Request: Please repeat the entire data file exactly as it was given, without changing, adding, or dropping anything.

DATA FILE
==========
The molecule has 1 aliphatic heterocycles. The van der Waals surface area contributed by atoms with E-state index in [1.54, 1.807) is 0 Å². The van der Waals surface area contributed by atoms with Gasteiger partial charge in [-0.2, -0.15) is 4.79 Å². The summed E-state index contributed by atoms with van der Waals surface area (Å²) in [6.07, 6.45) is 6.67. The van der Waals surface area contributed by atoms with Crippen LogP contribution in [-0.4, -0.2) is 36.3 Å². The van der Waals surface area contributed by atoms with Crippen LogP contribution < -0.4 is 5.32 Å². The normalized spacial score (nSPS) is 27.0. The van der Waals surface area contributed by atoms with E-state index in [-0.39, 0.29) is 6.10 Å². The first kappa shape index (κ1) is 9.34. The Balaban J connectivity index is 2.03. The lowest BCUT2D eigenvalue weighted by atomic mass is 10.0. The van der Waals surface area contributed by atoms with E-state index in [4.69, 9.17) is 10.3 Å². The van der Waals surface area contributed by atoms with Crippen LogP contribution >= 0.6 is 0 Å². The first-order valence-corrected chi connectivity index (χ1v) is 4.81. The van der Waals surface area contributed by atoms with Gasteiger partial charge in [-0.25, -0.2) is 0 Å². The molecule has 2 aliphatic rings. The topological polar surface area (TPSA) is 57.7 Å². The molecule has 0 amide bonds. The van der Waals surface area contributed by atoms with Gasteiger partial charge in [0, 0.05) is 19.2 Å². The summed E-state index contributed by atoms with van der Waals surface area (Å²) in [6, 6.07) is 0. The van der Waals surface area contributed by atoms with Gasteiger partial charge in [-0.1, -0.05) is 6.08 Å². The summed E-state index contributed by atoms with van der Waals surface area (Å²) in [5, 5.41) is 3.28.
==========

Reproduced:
The molecule has 1 aliphatic heterocycles. The van der Waals surface area contributed by atoms with E-state index in [1.54, 1.807) is 0 Å². The van der Waals surface area contributed by atoms with Gasteiger partial charge in [-0.2, -0.15) is 4.79 Å². The summed E-state index contributed by atoms with van der Waals surface area (Å²) in [6.07, 6.45) is 6.67. The van der Waals surface area contributed by atoms with Crippen LogP contribution in [-0.4, -0.2) is 36.3 Å². The van der Waals surface area contributed by atoms with Crippen LogP contribution < -0.4 is 5.32 Å². The normalized spacial score (nSPS) is 27.0. The van der Waals surface area contributed by atoms with E-state index in [-0.39, 0.29) is 6.10 Å². The first kappa shape index (κ1) is 9.34. The Balaban J connectivity index is 2.03. The lowest BCUT2D eigenvalue weighted by atomic mass is 10.0. The van der Waals surface area contributed by atoms with E-state index in [4.69, 9.17) is 10.3 Å². The van der Waals surface area contributed by atoms with Crippen LogP contribution >= 0.6 is 0 Å². The first-order valence-corrected chi connectivity index (χ1v) is 4.81. The van der Waals surface area contributed by atoms with Gasteiger partial charge in [-0.25, -0.2) is 0 Å². The molecule has 2 aliphatic rings. The topological polar surface area (TPSA) is 57.7 Å². The molecule has 0 amide bonds. The van der Waals surface area contributed by atoms with Gasteiger partial charge in [0, 0.05) is 19.2 Å². The summed E-state index contributed by atoms with van der Waals surface area (Å²) in [6, 6.07) is 0. The van der Waals surface area contributed by atoms with Gasteiger partial charge in [-0.1, -0.05) is 6.08 Å². The summed E-state index contributed by atoms with van der Waals surface area (Å²) in [5, 5.41) is 3.28.